We found the CMIN was 711.221 in the default model. In this study, the χ2/df index value was 5.08 (χ2 = 711.221; df = 140). In this case, we were not sure that the model was a good fit. A previous study argued that it is often easier for χ2 to reach statistical significance with large samples [61,62]. In this study, we assumed our measurement model (the default model in AMOS) to be “not independent” from the data of the observations. After recalculating with the scaled non-centrality parameter (SNCP) for large samples, we found that SNCP = (χ2 – df)/n = (771.221−140)/1036 = 0.551, indicating a good fit (0.551 < 3.00). The SEM revealed the NPAR (the number of parameters) to be 50, implying that the model was defined as complex. The results revealed that the model–fit indices exceeded the acceptance levels (GFI = 0.982 > 0.90, AGFI = 0.975 > 0.90, PGFI = 0.735 > 0.50, RMR = 0.058). The results of the SEM demonstrated the recommended values for the model fit. Table 4 and Figure 2 display the estimated and standardized coefficients in the paths and p-values. We consider the effect size of the coefficient according to the r-value standards proposed by Cohen [63], where r = 0.1 is a small effect, r = 0.3 is a medium effect, and r = 0.5 is a large effect. The results displayed most of the relationships except H4 and H7. We found the significant path coefficient of CE_Local to Civic_engagement is 0.45 and the path coefficient of CE_Global to Civic_engagement is 0.22; both tend to be low. The path coefficient of Civic_engagement to Capabilities is 0.71; it looks better in this model. The results of the null hypothesis tests are listed as follows.
Hypothesis 1 (H1).
There is no relationship between civic engagement and transferable capabilities (Rejected);
Hypothesis 2 (H2).
There is no relationship between students engaged in local activities (CE_local) and civic engagement (Rejected);
Hypothesis 3 (H3).
There is no relationship between students engaged in global activities (CE_global) and civic engagement (Rejected);
Hypothesis 4 (H4).
There is no relationship between students engaged in workable activities (CE_working) and civic engagement (Accepted);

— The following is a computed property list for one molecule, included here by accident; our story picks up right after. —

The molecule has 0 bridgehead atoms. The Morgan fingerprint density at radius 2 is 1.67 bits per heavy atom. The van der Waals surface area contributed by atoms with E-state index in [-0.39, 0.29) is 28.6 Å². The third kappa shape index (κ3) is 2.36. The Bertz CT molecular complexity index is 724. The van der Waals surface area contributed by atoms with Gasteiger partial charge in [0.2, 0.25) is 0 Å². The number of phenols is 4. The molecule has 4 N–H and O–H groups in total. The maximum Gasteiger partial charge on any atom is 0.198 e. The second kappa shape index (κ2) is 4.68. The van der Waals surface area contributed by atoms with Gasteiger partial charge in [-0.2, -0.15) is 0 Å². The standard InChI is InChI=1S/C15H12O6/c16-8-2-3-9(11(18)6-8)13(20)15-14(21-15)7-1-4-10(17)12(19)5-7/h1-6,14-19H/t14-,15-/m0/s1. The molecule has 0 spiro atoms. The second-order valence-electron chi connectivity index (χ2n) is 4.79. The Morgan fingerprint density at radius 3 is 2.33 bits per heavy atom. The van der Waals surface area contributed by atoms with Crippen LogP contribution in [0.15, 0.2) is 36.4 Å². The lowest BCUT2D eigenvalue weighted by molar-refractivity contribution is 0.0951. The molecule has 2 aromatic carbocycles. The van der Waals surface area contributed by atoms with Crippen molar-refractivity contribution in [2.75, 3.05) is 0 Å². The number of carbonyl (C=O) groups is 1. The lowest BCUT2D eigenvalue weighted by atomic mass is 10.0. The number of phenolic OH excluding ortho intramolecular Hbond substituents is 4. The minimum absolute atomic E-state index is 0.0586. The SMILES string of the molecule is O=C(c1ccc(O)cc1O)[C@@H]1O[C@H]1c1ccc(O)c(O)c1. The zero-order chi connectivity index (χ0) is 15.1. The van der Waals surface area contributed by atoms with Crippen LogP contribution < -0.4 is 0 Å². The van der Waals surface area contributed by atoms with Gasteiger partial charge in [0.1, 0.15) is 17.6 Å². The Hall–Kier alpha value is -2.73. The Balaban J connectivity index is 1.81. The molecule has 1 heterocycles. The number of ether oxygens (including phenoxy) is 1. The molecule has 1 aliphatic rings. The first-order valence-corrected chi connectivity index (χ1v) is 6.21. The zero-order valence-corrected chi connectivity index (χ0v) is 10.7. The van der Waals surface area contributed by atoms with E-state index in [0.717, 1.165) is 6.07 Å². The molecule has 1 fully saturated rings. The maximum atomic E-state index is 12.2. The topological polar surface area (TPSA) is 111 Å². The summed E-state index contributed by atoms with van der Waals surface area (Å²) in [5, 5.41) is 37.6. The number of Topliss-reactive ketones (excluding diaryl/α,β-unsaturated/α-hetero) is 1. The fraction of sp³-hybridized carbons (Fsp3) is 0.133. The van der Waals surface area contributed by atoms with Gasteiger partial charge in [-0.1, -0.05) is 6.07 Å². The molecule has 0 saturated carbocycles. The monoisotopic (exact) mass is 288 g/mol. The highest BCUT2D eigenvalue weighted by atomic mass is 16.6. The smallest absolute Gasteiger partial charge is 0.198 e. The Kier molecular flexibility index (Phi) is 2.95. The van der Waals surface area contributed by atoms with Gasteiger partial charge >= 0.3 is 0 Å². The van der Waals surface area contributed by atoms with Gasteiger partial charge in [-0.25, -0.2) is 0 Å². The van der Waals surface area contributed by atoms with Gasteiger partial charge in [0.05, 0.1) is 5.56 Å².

Hypothesis 5 (H5).
Students engaged in local activities (CE_local) will not acquire transferable capabilities through civic engagement (Rejected);
Hypothesis 6 (H6).
Students engaged in global activities (CE_global) will not acquire transferable capabilities through civic engagement (Rejected);
Hypothesis 7 (H7).
Students engaged in workable activities (CE_working) will not acquire transferable capabilities through civic engagement (Accepted).

4.5. Validation of Reflective Constructs

Construct development and the use of structural equation modeling have become important processes of research. The direction of the relationship between the measures and latent constructs might cause measurement model misspecification issues. The two types of latent construct measurement models are reflective and formative. Reflective measures are caused by the latent construct, whereas formative measures cause the latent construct. In this study, civic engagement can be viewed as formative measures, while the capabilities will be treated as reflective measures. In this model, civic engagement also counts as a reflective measure when considering the three components of the observations. In this study, we verify the construct based on the following criteria: the indicators should possess internal consistency, the acceptable variance is explained, and the removal of an item does not change the essential nature of the underlying construct. Typically, high indicator correlations may not exist with formative constructs. High correlations among formative indicators could indicate that the scale items are measuring essentially the same concept. This could lead to a multi-collinearity problem and the need to eliminate one or more indicators. In this study, the mean of inter-item correlations was 0.485. The information for Cronbach’s alpha if item deleted is displayed in Table 5. The validation of the reflective constructs was based on the composite reliability and variance explained by the measures. Table 6 displays the details. The validation of the reflective construct provides strong evidence for the relationship between civic engagement and capabilities. The weak linkage of the SEM model may reflect the particular participants in a special moment.

5. Discussion